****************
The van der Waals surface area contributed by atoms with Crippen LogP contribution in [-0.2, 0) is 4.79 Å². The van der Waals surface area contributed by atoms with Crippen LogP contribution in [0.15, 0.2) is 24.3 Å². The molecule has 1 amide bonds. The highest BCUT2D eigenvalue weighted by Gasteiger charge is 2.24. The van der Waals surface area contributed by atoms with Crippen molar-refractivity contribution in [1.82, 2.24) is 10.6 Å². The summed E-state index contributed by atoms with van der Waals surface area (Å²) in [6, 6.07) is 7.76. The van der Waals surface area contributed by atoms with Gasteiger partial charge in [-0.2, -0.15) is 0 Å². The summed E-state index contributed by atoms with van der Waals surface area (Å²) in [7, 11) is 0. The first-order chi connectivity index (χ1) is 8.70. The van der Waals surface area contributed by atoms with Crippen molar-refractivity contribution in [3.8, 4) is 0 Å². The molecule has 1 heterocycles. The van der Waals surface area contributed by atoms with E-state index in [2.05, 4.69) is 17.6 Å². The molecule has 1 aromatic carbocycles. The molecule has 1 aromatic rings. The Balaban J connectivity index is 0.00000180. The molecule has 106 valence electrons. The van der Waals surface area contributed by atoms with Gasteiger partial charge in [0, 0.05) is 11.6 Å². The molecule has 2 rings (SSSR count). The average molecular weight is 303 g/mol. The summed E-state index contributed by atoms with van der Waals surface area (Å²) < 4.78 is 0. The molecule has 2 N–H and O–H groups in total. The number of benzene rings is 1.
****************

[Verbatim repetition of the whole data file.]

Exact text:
The van der Waals surface area contributed by atoms with Crippen LogP contribution in [-0.2, 0) is 4.79 Å². The van der Waals surface area contributed by atoms with Crippen LogP contribution in [0.15, 0.2) is 24.3 Å². The molecule has 1 amide bonds. The highest BCUT2D eigenvalue weighted by Gasteiger charge is 2.24. The van der Waals surface area contributed by atoms with Crippen molar-refractivity contribution in [1.82, 2.24) is 10.6 Å². The summed E-state index contributed by atoms with van der Waals surface area (Å²) in [6, 6.07) is 7.76. The van der Waals surface area contributed by atoms with Gasteiger partial charge in [-0.2, -0.15) is 0 Å². The summed E-state index contributed by atoms with van der Waals surface area (Å²) in [7, 11) is 0. The first-order chi connectivity index (χ1) is 8.70. The van der Waals surface area contributed by atoms with Crippen molar-refractivity contribution in [3.8, 4) is 0 Å². The molecule has 1 heterocycles. The van der Waals surface area contributed by atoms with E-state index in [2.05, 4.69) is 17.6 Å². The molecule has 1 aromatic carbocycles. The molecule has 1 aromatic rings. The Balaban J connectivity index is 0.00000180. The molecule has 106 valence electrons. The van der Waals surface area contributed by atoms with Gasteiger partial charge in [0, 0.05) is 11.6 Å². The molecule has 2 rings (SSSR count). The average molecular weight is 303 g/mol. The summed E-state index contributed by atoms with van der Waals surface area (Å²) < 4.78 is 0. The molecule has 2 N–H and O–H groups in total. The number of benzene rings is 1.